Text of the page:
Feline comorbidities: Pathophysiology and management of the obese diabetic cat

Melissa Clark, Margarethe Hoenig

Research output: Contribution to journalReview articlepeer-review


Practical relevance: Up to 40% of the domestic feline population is overweight or obese. Obesity in cats leads to insulin resistance via multiple mechanisms, with each excess kilogram of body weight resulting in a 30% decline in insulin sensitivity. Obese, insulin-resistant cats with concurrent beta-cell dysfunction are at risk of progression to overt diabetes mellitus. Approach to management: In cats that develop diabetes, appropriate treatment includes dietary modification to achieve ideal body condition (for reduction of insulin resistance), and optimization of diet composition and insulin therapy (for glycemic control and the chance of diabetic remission). Initially, as many obese cats that become diabetic will have lost a significant amount of weight and muscle mass by the time of presentation, some degree of diabetic control should be attempted with insulin before initiating any caloric restriction. Once body weight has stabilized, if further weight loss is needed, a diet with ≤ 12–15% carbohydrate metabolizable energy (ME) and >40% protein ME should be fed at 80% of resting energy requirement for ideal weight, with the goal of 0.5–1% weight loss per week. Other approaches may be necessary in some cats that need either substantial caloric restriction or do not find low carbohydrate diets palatable. Long-acting insulins are preferred as initial choices and oral antidiabetic drugs can be used in combination with diet if owners are unable or unwilling to give insulin injections. Glucagon-like peptide-1 (GLP-1) agonists have recently been investigated for use as adjunctive treatment in diabetic cats and sodium-glucose cotransporter-2 (SGLT2) inhibitors are currently being evaluated in clinical trials. Evidence base: The information in this review is drawn from: epidemiological studies on obesity prevalence; prospective longitudinal studies of development of insulin resistance with obesity; randomized controlled studies; and expert opinion regarding the effect of diet on diabetes management in cats.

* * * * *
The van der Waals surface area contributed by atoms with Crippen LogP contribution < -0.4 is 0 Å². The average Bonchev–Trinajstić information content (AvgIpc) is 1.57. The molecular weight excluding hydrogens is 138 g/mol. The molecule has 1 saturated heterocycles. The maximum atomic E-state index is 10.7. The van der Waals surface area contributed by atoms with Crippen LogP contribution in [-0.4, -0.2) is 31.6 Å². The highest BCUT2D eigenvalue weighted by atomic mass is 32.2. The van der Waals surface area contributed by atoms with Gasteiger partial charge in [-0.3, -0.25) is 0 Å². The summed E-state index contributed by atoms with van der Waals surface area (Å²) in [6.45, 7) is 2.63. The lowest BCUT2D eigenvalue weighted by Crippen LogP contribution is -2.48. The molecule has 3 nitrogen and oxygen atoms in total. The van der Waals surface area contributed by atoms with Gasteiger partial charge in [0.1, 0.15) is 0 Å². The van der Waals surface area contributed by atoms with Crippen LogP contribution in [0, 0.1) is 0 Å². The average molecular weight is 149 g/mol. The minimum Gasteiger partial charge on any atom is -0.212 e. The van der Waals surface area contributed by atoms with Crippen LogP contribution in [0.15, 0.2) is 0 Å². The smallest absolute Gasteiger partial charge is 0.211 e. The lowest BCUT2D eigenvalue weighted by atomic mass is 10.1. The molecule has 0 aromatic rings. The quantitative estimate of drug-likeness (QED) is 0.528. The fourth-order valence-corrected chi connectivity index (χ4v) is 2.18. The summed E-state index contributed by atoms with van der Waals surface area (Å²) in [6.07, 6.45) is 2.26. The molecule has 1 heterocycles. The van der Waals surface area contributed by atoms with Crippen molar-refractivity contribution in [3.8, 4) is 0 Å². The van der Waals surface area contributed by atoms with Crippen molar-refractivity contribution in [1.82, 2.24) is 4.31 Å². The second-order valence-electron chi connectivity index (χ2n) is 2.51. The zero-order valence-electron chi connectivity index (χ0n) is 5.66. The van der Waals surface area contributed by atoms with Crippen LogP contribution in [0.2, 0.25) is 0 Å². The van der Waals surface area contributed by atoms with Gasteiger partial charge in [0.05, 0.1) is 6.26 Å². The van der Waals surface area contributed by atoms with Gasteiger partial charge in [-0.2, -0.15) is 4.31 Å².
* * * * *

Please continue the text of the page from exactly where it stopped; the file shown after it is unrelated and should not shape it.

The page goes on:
Original languageEnglish (US)
Pages (from-to)639-648
Number of pages10
JournalJournal of Feline Medicine and Surgery
Issue number7
StatePublished - Jul 2021


  • Obesity
  • diabetes mellitus
  • diet
  • insulin resistance

ASJC Scopus subject areas

  • Small Animals


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